The opinion of the court was delivered by: M. James Lorenz United States District Court Judge
ORDER DENYING PETITIONER'S MOTION TO REOPEN THE CASE [DOC. 61]
On April 9, 2009, Petitioner filed a Writ of Habeas Corpus under 28 U.S.C. § 2254 ("Petition"). After filing a two amended petitions, Respondents moved to dismiss the Second Amended Petition. (Doc. 15.) On June 4, 2010, United States Magistrate Judge Peter C. Lewis issued a Report and Recommendation ("Report") recommending that this Court grant Respondents' motion to dismiss. (Doc. 26.) The Court adopted the Report in part and remanded in part. (Doc. 36.) Then on December 27, 2010, Magistrate Judge Lewis issued a Second Report recommending that the Court grant Respondents' motion to dismiss. (Doc. 45.) The Court adopted in part, and among other things, dismissed the Petition. (Doc. 51.) That order also denied Petitioner's request for a certificate of appealability. A Clerk's Judgment was entered on February 25, 2011. (Doc. 52.)
Thereafter, Petitioner filed a notice of appeal with a request for a certificate of appealability. (Doc. 53.) Ultimately, the Ninth Circuit denied the request for a certificate of appealability and denied all pending motions as moot. (Doc. 59.)
Petitioner now moves to reopen this case. The request to reopen is "based on a claim of ineffective assistance of trial counsel that was not raised on direct review [that] tolls the 1 year deadline inwhich [sic] to file a Federal habeas petition." (Pet'r's Mot. 1:16--18.) For the purposes of this order, the Court construes Petitioner's motion as one brought under Federal Rule of Civil Procedure 60(b). For the following reasons, the Court DENIES Plaintiff's motion to reopen the case.
Once judgment has been entered, reconsideration may be sought by filing a motion under either Federal Rule of Civil Procedure 59(e) (motion to alter or amend a judgment) or Federal Rule of Civil Procedure 60(b) (motion for relief from judgment). See Hinton v. Pac. Enter., 5 F.3d 391, 395 (9th Cir. 1993).
Rule 60(b) provides for extraordinary relief and may be invoked only upon a showing of exceptional circumstances. Engleson v. Burlington N.R. Co., 972 F.2d 1038, 1044 (9th Cir.1994) (citing Ben Sager Chem. Int'l v. E. Targosz & Co., 560 F.2d 805, 809 (7th Cir. 1977)). Under Rule 60(b), the court may grant reconsideration based on: (1) mistake, inadvertence, surprise or excusable neglect; (2) newly discovered evidence which by due diligence could not have been discovered before the court's decision; (3) fraud by the adverse party; (4) the judgment is void; (5) the judgment has been satisfied; or (6) any other reason justifying relief. Fed. R. Civ. P. 60(b).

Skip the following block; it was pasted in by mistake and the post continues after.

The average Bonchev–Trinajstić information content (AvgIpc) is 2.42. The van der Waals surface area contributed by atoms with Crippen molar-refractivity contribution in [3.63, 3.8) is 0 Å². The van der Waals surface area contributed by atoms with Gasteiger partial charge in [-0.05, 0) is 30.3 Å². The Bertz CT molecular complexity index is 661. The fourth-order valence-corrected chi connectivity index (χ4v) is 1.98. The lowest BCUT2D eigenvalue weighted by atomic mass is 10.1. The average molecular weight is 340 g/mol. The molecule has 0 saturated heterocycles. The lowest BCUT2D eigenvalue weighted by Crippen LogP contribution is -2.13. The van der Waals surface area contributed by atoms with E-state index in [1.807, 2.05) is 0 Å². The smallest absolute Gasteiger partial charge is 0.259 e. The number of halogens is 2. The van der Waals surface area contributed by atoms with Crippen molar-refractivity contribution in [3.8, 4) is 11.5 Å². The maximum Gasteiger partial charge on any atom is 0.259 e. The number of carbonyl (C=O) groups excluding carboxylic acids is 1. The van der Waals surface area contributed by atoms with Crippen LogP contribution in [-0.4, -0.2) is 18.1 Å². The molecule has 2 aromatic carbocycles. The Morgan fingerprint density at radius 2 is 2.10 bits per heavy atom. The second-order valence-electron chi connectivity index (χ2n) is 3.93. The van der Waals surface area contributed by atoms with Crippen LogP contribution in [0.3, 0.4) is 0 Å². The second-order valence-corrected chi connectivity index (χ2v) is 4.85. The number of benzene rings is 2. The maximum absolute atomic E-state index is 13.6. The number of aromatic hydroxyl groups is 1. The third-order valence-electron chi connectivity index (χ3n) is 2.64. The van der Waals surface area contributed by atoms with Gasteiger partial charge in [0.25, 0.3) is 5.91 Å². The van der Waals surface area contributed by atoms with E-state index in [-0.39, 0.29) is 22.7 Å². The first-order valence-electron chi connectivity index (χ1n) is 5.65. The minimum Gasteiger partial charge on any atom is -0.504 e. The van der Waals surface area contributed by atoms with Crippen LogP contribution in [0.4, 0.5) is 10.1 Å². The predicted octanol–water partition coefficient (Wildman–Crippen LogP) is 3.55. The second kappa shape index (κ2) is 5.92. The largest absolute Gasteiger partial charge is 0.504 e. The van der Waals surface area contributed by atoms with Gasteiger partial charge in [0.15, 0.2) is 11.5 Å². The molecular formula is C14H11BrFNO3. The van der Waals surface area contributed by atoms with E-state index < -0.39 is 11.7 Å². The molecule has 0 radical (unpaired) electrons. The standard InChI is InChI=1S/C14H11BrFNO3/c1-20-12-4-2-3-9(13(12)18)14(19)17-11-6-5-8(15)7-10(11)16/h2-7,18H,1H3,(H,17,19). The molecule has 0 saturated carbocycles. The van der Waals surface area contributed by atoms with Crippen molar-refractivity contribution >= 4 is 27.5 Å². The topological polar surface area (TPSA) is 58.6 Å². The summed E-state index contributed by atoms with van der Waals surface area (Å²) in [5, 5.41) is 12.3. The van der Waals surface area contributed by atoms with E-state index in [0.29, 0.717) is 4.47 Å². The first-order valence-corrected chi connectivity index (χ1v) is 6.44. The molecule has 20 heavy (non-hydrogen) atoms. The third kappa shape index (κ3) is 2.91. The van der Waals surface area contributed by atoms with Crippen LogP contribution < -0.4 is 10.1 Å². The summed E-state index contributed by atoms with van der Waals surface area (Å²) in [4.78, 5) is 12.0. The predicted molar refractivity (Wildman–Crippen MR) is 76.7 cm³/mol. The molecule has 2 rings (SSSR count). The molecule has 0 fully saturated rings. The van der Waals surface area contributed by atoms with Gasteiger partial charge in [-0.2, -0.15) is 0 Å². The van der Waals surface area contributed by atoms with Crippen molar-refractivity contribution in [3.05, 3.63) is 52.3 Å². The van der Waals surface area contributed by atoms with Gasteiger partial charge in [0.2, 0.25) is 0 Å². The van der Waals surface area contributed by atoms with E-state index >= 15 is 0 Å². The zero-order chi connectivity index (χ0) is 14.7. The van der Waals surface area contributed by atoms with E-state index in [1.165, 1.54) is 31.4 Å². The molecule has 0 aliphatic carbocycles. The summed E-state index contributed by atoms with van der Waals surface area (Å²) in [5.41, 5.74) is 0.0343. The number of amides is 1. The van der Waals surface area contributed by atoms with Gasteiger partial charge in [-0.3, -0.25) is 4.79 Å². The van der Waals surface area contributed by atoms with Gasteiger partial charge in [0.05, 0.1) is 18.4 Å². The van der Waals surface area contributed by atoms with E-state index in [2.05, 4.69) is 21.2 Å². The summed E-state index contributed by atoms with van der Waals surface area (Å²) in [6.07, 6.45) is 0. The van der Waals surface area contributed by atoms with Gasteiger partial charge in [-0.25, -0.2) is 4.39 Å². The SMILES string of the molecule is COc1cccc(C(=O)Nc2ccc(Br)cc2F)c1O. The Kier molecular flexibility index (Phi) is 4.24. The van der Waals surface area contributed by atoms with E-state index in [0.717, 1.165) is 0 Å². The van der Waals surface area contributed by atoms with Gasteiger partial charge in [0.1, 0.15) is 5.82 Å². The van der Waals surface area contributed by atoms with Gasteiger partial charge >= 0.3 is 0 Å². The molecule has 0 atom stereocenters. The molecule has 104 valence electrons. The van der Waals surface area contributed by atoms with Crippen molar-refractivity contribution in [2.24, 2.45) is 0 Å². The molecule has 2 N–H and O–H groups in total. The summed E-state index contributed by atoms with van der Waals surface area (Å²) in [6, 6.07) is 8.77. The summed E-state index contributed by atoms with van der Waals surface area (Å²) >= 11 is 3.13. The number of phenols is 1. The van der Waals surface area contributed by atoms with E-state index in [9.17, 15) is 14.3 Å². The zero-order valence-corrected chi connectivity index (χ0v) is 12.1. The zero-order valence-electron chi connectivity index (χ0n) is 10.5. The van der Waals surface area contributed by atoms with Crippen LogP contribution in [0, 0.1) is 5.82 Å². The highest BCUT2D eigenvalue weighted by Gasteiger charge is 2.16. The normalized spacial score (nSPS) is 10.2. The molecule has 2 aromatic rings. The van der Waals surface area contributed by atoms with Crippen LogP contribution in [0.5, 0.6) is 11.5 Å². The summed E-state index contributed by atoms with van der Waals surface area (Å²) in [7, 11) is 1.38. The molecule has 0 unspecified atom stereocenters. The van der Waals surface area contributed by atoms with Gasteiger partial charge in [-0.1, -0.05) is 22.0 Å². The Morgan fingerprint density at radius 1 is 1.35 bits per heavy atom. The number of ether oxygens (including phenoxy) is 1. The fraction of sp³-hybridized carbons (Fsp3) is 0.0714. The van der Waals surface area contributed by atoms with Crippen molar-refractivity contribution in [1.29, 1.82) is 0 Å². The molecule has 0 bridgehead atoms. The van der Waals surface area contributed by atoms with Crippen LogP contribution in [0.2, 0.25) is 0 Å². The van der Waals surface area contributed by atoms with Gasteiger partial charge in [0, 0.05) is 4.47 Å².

Rule 60(b)(6) is a "catchall provision" that applies only when the reason for granting is not covered by any of the other reasons set forth in Rule 60. United States v. Washington, 394 F.3d 1152, 1157 (9th Cir. 2005), overruled on other grounds by United States v. Washington, 593 F.3d 790 (9th Cir. 2010). "It has been used sparingly as an equitable remedy to prevent manifest injustice and is to be utilized only where extraordinary circumstances prevented a party from taking timely action to prevent or correct an erroneous judgment." Id. (internal quotation marks omitted). Thus, to reopen a case under Rule 60(b)(6), a party must establish "both injury and circumstances beyond his control that prevented him from proceeding . . . in a proper fashion." Id. (internal quotation marks omitted).
Here, Petitioner presents a lot of law, but fails to apply any of it to his circumstances. In fact, Petitioner's motion fails to lay out exactly what his circumstances are that warrant relief under Rule 60(b). Consequently, without more, the Court cannot conclude that Petitioner's circumstances are so exceptional that relief under Rule 60(b) is warranted.
Because Petitioner fails to demonstrate entitlement to relief under Rule 60(b), the Court DENIES his motion to reopen the case. (Doc. 61.)
COPY TO: HON. PETER C. LEWIS UNITED STATES MAGISTRATE JUDGE ...